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Design studio decisions

by Gremlyn Bradley-Waddell on May 1, 2015

When it comes to your new home, design decisions can be overwhelming whether you’ve been through the process before or not. Luckily, most — if not all — homebuilders either contract with a design studio or have their own in-house experts so that homebuyers can work side-by-side with interior designers.

So how exactly does it all work? In a nutshell, something like this: 

Sign…and you’re off!

Amy Williams, the design center manager at Interior Logic in Tempe, a company that partners with many of the Valley’s production builders, said every builder has a different timeline, but in general, once you sign the contract to purchase your new home, the clock starts ticking for you to make all the design selections. Plan on attending anywhere from a four-hour to a multi-day design consultation.

Laya Boschee, vice president of product and design for Robson Communities, said the company’s design consultants like to schedule the first meeting at the on-site design studios within a month from the signing. They then meet with homebuyers for a minimum of three full days to make sure their clients get exactly what they want. “This is often their last home and we want it to be their dream home,” she said.

Gather ideas

Williams said it’s wise to create an “ideas book” which can take the form of an accessible web page (such as Pinterest) or a notebook of design inspirations you’ve gathered from magazines, books, TV, online research or even your neighbor’s house. Be sure to take it with you to the first design consultation to give studio staff a better idea of what you want in your new home.

Boschee said Robson Communities also has an online options library that buyers can peruse before their design center visit. “They can create their initial wish list and bring it with them,” she said. “This way, the homebuyer knows what’s offered for what price before even meeting with a consultant.”

Consider your options

If your homebuilder doesn’t offer an online options library, you should receive an options list when you sign your new-home contract, Williams said. The list contains some of the product options and respective prices offered by your builder — typically everything from appliances to plumbing fixtures and, if included, architectural elements. Items that tend to have numerous choices (such as countertops and flooring) are often priced during the design appointment because the price depends on what materials you select and where you decide to put them.

The interior designer who’s assisting you will often offer suggestions and ‘tricks of the trade‘. “Kitchens and bathrooms are where you want to put your money,” Williams said, adding that there are also ways “to cheat” in order to get a more high-end look for fewer dollars. One example: “The color of the cabinets is more visually important than the style of the cabinet,” she said. Use more vivid color on removable items such as pillows, towels and draperies, she suggested, and go for timeless colors — such as taupe — on cabinetry and more permanent items.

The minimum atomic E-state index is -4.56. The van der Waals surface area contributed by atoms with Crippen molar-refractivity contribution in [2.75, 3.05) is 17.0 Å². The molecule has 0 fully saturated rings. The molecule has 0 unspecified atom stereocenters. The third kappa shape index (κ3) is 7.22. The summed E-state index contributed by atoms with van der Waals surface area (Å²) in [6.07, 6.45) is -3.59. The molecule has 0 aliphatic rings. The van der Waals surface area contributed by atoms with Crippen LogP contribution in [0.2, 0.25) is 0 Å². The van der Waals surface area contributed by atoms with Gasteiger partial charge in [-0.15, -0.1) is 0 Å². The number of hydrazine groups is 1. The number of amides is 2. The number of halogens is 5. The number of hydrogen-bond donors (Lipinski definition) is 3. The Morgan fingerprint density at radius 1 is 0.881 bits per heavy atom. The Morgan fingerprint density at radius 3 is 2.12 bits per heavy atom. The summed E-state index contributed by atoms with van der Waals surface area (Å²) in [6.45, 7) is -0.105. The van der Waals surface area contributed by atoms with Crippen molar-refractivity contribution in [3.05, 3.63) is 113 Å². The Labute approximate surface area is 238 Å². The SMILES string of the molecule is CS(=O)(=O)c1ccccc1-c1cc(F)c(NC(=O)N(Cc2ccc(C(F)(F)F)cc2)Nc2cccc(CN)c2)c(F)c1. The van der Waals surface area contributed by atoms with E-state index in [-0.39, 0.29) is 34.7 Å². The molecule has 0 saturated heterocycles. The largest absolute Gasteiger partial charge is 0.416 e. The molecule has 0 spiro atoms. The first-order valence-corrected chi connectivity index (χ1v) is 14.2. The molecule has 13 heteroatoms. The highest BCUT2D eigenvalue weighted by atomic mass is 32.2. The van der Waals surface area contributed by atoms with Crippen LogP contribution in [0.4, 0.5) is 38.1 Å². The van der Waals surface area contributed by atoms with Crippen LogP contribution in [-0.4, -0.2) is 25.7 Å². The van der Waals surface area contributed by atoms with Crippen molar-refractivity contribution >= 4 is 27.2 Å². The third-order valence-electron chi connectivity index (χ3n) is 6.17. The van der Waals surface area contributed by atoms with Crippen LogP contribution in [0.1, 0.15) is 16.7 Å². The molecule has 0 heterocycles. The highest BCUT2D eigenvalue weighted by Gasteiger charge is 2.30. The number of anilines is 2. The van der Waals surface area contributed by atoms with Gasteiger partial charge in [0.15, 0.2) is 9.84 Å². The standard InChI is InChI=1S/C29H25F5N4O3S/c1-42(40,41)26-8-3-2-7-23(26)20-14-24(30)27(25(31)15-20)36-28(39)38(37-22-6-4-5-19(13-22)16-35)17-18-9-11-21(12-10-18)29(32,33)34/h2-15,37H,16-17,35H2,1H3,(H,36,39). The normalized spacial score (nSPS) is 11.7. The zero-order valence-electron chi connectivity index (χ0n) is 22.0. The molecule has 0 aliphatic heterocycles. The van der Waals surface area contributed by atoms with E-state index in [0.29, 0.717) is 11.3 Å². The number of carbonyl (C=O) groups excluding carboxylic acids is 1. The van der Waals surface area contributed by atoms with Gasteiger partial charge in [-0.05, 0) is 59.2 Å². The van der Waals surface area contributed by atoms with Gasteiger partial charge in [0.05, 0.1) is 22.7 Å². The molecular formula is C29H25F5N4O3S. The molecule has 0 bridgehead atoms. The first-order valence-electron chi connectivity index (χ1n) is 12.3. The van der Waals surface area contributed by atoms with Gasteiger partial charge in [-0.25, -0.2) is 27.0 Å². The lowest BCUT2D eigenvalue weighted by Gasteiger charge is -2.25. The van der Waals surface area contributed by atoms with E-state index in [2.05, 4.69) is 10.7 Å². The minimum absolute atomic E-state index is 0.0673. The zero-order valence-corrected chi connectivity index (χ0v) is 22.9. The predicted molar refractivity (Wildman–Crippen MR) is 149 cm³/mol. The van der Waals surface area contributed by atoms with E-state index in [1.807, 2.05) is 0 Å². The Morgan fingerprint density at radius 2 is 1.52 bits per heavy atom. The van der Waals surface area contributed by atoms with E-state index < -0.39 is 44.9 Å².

Make a friend

The interior designer who’s working with you has seen and heard it all, so reach out if you have any questions or concerns during the selection process, Williams said. If your spouse wants navy blue carpet and your heart is set on white, there may be some issues that need to be addressed first — and that’s where a good designer can help and get both parties to start compromising.

On that note, Williams advised against bringing friends, real estate agents and family members — other than your spouse — to the design consultation. “It’s hard enough to get two people on the same page,” she said, “and these are decisions where you need a clear head. It’s a lot of money and you need to be clear about what makes you happy, not what your mother wants.” The time you spend with a design consultant will be short, but it’s intense, and many homebuyers make a good friend in the process. 

The big finale

At the last design consultation, you’ll finalize your selections and sign off on them. Be cognizant of the fact that making changes after you sign on the dotted line could cost you additional fees.

At Robson Communities, Boschee said a buyer will likely make all the decisions from countertops and electrical to window coverings and decorative lighting. “Our goal is that when they move into that house, everything is completely done,” she said. 

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